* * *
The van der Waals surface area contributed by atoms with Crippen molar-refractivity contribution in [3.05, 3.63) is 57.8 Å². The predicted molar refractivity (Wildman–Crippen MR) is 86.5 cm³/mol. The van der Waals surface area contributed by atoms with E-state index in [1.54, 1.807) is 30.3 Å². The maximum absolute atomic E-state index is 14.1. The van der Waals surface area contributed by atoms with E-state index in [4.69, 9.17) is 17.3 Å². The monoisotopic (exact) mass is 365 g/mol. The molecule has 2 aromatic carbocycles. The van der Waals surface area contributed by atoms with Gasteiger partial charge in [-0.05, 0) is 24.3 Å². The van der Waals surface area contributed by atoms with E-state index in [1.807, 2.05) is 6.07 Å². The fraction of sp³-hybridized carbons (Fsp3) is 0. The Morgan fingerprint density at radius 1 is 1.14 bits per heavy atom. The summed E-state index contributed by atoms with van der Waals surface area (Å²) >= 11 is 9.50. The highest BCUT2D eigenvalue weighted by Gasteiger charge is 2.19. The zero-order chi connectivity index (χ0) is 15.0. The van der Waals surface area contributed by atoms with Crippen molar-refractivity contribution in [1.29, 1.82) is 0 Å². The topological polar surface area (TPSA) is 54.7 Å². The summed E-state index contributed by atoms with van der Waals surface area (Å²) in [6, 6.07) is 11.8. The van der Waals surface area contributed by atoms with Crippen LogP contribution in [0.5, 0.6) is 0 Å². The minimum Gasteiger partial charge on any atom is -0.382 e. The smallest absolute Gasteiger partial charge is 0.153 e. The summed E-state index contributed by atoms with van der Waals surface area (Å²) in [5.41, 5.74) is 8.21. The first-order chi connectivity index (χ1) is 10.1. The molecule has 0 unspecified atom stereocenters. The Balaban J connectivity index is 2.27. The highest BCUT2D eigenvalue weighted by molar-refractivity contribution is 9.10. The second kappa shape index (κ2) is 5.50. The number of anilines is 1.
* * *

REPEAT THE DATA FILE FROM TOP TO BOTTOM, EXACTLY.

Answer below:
The van der Waals surface area contributed by atoms with Crippen molar-refractivity contribution in [3.05, 3.63) is 57.8 Å². The predicted molar refractivity (Wildman–Crippen MR) is 86.5 cm³/mol. The van der Waals surface area contributed by atoms with E-state index in [1.54, 1.807) is 30.3 Å². The maximum absolute atomic E-state index is 14.1. The van der Waals surface area contributed by atoms with E-state index in [4.69, 9.17) is 17.3 Å². The monoisotopic (exact) mass is 365 g/mol. The molecule has 2 aromatic carbocycles. The van der Waals surface area contributed by atoms with Gasteiger partial charge in [-0.05, 0) is 24.3 Å². The van der Waals surface area contributed by atoms with E-state index in [1.807, 2.05) is 6.07 Å². The fraction of sp³-hybridized carbons (Fsp3) is 0. The Morgan fingerprint density at radius 1 is 1.14 bits per heavy atom. The summed E-state index contributed by atoms with van der Waals surface area (Å²) >= 11 is 9.50. The highest BCUT2D eigenvalue weighted by Gasteiger charge is 2.19. The zero-order chi connectivity index (χ0) is 15.0. The van der Waals surface area contributed by atoms with Crippen molar-refractivity contribution in [1.29, 1.82) is 0 Å². The topological polar surface area (TPSA) is 54.7 Å². The summed E-state index contributed by atoms with van der Waals surface area (Å²) in [6, 6.07) is 11.8. The van der Waals surface area contributed by atoms with Crippen LogP contribution in [0.5, 0.6) is 0 Å². The minimum Gasteiger partial charge on any atom is -0.382 e. The smallest absolute Gasteiger partial charge is 0.153 e. The summed E-state index contributed by atoms with van der Waals surface area (Å²) in [5.41, 5.74) is 8.21. The first-order chi connectivity index (χ1) is 10.1. The molecule has 0 unspecified atom stereocenters. The Balaban J connectivity index is 2.27. The highest BCUT2D eigenvalue weighted by molar-refractivity contribution is 9.10. The second kappa shape index (κ2) is 5.50. The number of anilines is 1.